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Protecting the Privacy of an Injured Person

The question my clients ask me most is “Why does the insurance company get to look at my medical records from 15 years ago?” The answers I gave were always unsatisfactory to me, and rested largely with the idea that discovery is wide open and the insurance companies get to dig around in the medical records to see if there is another explanation for the injury.

 

The question my clients ask me most is “Why does the insurance company get to look at my medical records from 15 years ago?” The answers I gave were always unsatisfactory to me, and rested largely with the idea that discovery is wide open and the insurance companies get to dig around in the medical records to see if there is another explanation for the injury.

The insurance defense lawyers abuse this power. They will ask questions about childhood illnesses in a car accident case involving a broken bone. They will ask about miscarriages, STDs, and every other embarrassing medical condition they find. There is no legitimate purpose for these questions. The goal is to intimidate the injured person and scare them away from a trial.

There is a bill pending in the Wisconsin legislature designed to restore the balance between a person’s right to privacy and the insurance company’s right to defend itself. The law, if passed, would prevent the insurance companies from getting an injured person’s medical records that are unrelated to the claimed injury. The injured person would be required to provide treatment records from the date of the accident forward, but would not have to provide pre-injury records. The bill provides that if the insurance company can show clear and convincing evidence that the injury pre-existed the accident, they would be allowed to look at older records.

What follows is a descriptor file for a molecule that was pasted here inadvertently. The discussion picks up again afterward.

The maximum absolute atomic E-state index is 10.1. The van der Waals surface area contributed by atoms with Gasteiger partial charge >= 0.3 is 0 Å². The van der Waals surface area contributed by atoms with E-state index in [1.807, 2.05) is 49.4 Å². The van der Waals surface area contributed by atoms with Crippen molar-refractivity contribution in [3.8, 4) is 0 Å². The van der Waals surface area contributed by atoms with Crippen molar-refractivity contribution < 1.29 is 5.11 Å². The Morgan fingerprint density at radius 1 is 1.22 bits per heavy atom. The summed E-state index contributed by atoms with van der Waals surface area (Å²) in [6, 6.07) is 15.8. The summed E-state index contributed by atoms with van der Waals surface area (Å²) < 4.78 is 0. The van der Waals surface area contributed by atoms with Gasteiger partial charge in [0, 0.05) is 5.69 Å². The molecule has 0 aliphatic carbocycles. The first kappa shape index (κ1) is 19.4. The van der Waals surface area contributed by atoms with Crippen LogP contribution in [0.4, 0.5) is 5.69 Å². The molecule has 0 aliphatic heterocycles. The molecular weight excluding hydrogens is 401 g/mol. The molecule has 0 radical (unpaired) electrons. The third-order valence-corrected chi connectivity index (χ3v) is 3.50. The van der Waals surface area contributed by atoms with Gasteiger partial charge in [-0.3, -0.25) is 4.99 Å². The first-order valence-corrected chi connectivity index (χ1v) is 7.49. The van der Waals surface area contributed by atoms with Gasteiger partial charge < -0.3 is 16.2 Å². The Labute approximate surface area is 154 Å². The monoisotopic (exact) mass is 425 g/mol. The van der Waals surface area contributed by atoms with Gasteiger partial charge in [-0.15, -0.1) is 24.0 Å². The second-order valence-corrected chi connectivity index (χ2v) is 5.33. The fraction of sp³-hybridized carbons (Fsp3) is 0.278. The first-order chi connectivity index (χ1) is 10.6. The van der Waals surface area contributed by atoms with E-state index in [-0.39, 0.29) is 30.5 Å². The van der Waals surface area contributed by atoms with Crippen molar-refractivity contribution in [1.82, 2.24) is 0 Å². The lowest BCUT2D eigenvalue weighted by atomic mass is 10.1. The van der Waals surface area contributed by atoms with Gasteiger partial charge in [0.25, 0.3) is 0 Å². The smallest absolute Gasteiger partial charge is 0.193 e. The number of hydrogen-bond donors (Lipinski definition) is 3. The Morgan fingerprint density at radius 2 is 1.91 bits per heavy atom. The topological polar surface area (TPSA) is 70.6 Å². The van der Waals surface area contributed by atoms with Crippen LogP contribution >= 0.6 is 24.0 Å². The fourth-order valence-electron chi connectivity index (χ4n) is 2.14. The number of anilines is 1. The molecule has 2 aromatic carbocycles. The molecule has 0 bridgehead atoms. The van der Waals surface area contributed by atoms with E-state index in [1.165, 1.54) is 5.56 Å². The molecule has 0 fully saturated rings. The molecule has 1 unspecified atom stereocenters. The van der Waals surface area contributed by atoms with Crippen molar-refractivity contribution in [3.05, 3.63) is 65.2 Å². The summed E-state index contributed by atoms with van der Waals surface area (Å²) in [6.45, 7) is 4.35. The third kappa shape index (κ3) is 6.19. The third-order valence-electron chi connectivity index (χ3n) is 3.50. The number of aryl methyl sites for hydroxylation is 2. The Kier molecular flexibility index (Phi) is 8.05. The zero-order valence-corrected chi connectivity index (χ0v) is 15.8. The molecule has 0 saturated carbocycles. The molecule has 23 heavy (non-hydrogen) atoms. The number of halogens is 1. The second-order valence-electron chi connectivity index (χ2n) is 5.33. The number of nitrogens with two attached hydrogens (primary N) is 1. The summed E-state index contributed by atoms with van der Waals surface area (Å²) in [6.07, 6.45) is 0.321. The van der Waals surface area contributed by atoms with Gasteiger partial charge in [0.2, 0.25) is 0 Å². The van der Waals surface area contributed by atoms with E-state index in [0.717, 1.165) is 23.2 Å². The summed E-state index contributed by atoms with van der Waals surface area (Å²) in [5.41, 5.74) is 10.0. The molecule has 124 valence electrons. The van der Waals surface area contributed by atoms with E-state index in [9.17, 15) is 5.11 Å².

The bill also addresses some of the abuses in the defense medical examination rules. Currently, the insurance company’s doctors could ask anything of the injured person, including questions about liability. The insurance company would then have a doctor testifying about how an accident happened. The new law would prohibit that practice. The new law would also prohibit the insurance company from making an injured person drive more than 100 miles to attend a defense medical exam. Finally, the injured person would be allowed to record the examination to prevent the insurance company doctor from changing the facts.

The bill is currently in committee and facing significant opposition from the insurance industry. Please register your support for this important law.

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